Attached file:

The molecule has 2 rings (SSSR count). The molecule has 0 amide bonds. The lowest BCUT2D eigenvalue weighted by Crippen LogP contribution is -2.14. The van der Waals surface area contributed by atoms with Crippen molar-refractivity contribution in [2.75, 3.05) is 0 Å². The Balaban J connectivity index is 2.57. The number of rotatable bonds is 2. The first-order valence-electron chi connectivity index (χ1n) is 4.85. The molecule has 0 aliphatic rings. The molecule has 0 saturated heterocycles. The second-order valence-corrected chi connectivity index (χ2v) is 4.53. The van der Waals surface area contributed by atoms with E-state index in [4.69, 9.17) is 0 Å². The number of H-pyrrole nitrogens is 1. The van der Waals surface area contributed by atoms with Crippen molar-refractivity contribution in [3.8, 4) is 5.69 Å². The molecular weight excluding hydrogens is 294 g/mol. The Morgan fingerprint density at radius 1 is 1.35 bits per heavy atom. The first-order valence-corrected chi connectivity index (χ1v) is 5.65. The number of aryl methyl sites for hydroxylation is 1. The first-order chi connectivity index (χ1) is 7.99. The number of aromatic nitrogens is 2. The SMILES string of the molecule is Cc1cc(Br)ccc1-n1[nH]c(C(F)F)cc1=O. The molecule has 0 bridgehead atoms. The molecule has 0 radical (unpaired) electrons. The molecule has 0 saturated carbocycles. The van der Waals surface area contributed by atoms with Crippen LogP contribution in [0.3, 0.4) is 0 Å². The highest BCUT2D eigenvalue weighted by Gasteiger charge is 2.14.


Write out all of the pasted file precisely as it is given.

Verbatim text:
The molecule has 2 rings (SSSR count). The molecule has 0 amide bonds. The lowest BCUT2D eigenvalue weighted by Crippen LogP contribution is -2.14. The van der Waals surface area contributed by atoms with Crippen molar-refractivity contribution in [2.75, 3.05) is 0 Å². The Balaban J connectivity index is 2.57. The number of rotatable bonds is 2. The first-order valence-electron chi connectivity index (χ1n) is 4.85. The molecule has 0 aliphatic rings. The molecule has 0 saturated heterocycles. The second-order valence-corrected chi connectivity index (χ2v) is 4.53. The van der Waals surface area contributed by atoms with E-state index in [4.69, 9.17) is 0 Å². The number of H-pyrrole nitrogens is 1. The van der Waals surface area contributed by atoms with Crippen molar-refractivity contribution in [3.8, 4) is 5.69 Å². The molecular weight excluding hydrogens is 294 g/mol. The Morgan fingerprint density at radius 1 is 1.35 bits per heavy atom. The first-order valence-corrected chi connectivity index (χ1v) is 5.65. The number of aryl methyl sites for hydroxylation is 1. The first-order chi connectivity index (χ1) is 7.99. The number of aromatic nitrogens is 2. The SMILES string of the molecule is Cc1cc(Br)ccc1-n1[nH]c(C(F)F)cc1=O. The molecule has 0 bridgehead atoms. The molecule has 0 radical (unpaired) electrons. The molecule has 0 saturated carbocycles. The van der Waals surface area contributed by atoms with Crippen LogP contribution in [0.3, 0.4) is 0 Å². The highest BCUT2D eigenvalue weighted by Gasteiger charge is 2.14.